In one of my previous blogs I discussed this question a little bit: how much credence should we give our intuition? Is there something intrinsically simple or ‘true’ about that which we can intuitively deduce? Just like the framework of a building needs foundation, the framework for science education needs some kind of base and the student brings a very important base to the equation. Intuition is one component. The innate drive to investigate is another. The experiences and observations that they make in the life leading up to education is a very important one as well. And what I love so much about this thorough framework is that the ‘firm foundations’ set provide the proper tone, persay, for the manifestation of the rest of the framework. Utilizing what is already present is what makes the framework and framework in the first place.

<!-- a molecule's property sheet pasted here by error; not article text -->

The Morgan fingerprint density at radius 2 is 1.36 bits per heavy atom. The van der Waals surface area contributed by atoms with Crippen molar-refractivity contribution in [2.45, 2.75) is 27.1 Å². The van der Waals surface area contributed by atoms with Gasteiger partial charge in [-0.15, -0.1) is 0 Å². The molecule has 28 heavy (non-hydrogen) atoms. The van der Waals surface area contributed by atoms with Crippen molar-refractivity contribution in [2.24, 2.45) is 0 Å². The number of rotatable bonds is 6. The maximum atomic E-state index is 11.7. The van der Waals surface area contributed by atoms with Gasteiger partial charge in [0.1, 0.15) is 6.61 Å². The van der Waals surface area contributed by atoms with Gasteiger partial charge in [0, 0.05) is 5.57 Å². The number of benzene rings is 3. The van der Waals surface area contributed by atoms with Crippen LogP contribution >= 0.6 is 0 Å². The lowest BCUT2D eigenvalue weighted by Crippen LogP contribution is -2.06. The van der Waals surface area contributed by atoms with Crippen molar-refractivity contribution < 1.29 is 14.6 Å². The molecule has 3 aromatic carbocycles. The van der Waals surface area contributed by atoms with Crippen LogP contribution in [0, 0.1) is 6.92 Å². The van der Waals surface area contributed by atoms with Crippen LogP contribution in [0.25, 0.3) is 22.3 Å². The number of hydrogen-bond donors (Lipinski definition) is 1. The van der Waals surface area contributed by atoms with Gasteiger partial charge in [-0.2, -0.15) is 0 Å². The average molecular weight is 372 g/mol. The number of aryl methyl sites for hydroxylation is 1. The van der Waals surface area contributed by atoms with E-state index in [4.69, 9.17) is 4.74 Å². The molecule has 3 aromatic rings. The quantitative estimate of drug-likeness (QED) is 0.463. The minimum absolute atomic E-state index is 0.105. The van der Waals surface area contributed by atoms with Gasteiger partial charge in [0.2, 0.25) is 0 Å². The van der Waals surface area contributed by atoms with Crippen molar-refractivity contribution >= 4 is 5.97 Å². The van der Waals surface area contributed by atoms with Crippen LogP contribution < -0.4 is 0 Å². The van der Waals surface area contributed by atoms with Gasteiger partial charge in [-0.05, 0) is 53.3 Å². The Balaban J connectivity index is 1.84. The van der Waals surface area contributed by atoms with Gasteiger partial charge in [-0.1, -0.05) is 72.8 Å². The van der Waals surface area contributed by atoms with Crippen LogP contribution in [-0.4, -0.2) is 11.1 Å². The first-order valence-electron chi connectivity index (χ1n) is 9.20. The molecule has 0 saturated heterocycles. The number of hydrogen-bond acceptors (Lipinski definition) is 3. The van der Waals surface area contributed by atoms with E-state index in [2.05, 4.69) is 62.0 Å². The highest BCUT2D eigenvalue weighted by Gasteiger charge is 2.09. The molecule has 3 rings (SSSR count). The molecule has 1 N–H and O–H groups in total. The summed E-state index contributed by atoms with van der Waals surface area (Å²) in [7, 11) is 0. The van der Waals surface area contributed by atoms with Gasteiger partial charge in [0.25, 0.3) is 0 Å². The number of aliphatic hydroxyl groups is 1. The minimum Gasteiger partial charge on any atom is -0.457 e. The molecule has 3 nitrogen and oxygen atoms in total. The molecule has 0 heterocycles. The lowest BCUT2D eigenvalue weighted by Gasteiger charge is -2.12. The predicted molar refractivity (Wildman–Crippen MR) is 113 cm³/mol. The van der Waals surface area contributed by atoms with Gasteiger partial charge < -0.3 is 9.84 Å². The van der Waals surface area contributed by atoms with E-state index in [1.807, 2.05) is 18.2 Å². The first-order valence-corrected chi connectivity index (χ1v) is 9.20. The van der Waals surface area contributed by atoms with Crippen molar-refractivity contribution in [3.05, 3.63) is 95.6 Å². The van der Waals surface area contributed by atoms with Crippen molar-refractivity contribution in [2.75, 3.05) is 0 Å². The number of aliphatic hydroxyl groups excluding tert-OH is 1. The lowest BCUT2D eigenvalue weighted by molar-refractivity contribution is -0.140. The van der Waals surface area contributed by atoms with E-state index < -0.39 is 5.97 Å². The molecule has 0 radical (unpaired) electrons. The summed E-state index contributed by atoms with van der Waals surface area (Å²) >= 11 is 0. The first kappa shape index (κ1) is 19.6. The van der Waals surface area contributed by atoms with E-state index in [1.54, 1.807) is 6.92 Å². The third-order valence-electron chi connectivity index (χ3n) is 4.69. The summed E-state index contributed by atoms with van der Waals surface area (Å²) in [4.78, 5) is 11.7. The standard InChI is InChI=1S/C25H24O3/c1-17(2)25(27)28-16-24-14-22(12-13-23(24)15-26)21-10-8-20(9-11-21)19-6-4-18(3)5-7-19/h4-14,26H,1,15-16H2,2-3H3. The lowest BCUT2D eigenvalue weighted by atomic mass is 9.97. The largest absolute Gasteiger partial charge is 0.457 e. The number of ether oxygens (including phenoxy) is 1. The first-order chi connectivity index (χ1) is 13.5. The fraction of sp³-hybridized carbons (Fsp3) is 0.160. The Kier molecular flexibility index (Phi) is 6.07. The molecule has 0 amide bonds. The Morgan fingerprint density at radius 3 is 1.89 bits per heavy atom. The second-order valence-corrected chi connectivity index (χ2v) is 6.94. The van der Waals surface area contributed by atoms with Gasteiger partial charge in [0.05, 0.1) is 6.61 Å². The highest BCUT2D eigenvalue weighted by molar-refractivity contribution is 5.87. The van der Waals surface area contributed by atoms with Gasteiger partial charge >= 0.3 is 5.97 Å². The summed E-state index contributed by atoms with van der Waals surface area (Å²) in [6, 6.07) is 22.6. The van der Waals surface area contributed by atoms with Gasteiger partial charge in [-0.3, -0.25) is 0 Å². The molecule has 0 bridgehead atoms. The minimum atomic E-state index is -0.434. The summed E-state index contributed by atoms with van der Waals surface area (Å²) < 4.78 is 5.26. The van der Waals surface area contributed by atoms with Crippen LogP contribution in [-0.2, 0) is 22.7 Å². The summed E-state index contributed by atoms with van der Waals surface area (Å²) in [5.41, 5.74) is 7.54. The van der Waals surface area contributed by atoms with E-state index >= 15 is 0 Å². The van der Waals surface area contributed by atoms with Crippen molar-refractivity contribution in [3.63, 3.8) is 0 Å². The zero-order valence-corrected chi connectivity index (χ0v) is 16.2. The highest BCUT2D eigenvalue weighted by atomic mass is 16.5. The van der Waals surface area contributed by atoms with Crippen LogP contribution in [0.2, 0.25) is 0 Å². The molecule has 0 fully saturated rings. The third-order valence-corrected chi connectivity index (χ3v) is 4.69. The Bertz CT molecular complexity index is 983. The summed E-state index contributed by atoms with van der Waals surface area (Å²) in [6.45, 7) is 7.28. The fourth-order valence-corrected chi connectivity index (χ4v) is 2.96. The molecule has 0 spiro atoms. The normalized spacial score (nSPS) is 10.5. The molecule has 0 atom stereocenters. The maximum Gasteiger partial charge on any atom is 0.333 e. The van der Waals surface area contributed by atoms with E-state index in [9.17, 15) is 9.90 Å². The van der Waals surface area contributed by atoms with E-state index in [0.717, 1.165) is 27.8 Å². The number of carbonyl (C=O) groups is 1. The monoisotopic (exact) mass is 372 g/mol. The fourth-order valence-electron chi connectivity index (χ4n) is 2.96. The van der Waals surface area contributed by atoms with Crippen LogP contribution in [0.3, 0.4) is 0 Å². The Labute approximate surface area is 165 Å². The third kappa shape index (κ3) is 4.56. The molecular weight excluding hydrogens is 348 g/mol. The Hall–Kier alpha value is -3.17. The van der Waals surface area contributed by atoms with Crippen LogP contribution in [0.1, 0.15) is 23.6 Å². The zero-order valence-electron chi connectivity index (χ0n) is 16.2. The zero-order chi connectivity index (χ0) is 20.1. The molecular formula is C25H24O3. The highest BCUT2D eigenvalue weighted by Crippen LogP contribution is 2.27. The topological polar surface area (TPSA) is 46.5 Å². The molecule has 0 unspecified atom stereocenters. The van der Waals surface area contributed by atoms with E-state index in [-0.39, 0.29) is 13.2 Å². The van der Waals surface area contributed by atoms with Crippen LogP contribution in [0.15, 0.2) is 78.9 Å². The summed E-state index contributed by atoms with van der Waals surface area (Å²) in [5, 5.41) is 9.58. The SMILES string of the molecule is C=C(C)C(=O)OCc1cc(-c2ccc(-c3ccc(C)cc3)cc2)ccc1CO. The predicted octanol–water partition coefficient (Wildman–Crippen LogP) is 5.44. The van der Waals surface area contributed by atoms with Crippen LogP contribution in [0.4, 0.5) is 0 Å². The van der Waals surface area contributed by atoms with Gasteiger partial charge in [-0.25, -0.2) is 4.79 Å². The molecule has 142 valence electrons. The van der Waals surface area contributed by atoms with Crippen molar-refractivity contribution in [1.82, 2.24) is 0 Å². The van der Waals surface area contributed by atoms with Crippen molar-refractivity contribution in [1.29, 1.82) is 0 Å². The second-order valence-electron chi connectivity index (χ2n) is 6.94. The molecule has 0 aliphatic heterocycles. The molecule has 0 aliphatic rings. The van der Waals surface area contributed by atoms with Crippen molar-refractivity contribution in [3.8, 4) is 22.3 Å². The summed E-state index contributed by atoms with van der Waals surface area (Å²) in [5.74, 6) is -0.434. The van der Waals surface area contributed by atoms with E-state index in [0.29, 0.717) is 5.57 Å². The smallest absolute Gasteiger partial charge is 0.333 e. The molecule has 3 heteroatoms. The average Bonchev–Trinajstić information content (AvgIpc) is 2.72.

My experience in engineering here at Vanderbilt has taught me the indespensible importance of clearly defining the initial problem and allowing all the information to explain the best possible solution for itself right from the beginning. A proper definiton and framing of the problem can make all of the difference as you take the next steps. I admire the planning stages of the Science classroom practices in Box 3-1. Letting the ‘foundational’ aspects of the framework guide the introductory stages of a concept provides a much more dynamic bridge than just presenting static information in (maybe) a more traditional sense. I can really see how a lot of the valuable concepts we have covered in SciLit to this point in the semester are synthesized in this article/book. Seeing the argumentative steps later in the framwork as well puts me at rest a little bit since I injected so much discussion and argumentation into my design project, as it stands. J